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Investigating capacity to use evidence

This reflective paper explores the reasons why there is relatively little research examining actual capacity to access, evaluate and use research evidence as a basis of deciding what skills need to be supported, and suggests methodologies that can be used to assess capacity gaps.

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Support for the use of research evidence has been a major feature of international development efforts in recent years. While much attention has been paid to strengthening the supply of research information, there is also a need to ensure that policy makers and other users are able to demand and use research. This has led to many capacity building programmes aimed at improving these skills. There is, however, relatively little research examining actual capacity to access, evaluate and use research evidence as a basis of deciding what skills need to be supported.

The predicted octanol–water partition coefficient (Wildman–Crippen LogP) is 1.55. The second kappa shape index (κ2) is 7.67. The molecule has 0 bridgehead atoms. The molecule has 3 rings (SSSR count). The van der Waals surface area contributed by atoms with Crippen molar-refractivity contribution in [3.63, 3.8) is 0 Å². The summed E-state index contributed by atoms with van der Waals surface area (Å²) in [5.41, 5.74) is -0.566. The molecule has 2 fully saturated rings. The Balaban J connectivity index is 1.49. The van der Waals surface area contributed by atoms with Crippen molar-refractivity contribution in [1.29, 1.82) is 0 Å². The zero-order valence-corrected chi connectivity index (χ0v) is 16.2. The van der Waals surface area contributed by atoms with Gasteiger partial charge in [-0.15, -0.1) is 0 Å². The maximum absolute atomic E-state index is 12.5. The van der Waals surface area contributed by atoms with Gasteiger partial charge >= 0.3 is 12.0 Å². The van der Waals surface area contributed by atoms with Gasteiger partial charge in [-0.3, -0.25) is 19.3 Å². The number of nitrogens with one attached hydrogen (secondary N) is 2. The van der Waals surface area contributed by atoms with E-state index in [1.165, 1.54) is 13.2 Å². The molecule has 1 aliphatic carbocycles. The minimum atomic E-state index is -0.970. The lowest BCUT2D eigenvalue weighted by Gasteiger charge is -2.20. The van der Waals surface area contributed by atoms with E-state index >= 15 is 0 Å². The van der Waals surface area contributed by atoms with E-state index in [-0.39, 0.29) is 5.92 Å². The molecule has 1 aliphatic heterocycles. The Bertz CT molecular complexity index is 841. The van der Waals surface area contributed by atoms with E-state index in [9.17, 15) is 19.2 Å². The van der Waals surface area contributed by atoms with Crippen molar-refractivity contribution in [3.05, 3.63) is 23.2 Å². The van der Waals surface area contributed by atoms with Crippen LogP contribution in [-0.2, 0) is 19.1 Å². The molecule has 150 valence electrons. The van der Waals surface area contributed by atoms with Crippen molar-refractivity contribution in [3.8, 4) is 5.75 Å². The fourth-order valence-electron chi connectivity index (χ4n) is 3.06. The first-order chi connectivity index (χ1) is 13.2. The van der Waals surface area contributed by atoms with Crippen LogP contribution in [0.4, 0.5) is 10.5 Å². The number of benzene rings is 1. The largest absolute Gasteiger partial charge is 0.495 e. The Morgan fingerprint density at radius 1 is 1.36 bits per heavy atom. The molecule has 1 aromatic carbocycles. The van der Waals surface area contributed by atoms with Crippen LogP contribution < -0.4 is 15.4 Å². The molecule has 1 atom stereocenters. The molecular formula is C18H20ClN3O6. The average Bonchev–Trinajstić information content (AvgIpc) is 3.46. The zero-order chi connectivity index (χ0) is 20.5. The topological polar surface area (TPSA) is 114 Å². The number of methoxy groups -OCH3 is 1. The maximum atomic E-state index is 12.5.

This reflective paper explores some reasons for this and suggests that such research is not being carried out simply because researchers are not used to using more objective methodologies to assess capacity. It then discusses some alternative methodologies that can be used to objectively assess capacity gaps.

Further research to understand capacity needs will allow future capacity building efforts to be tailored to actual needs.

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Reports & papers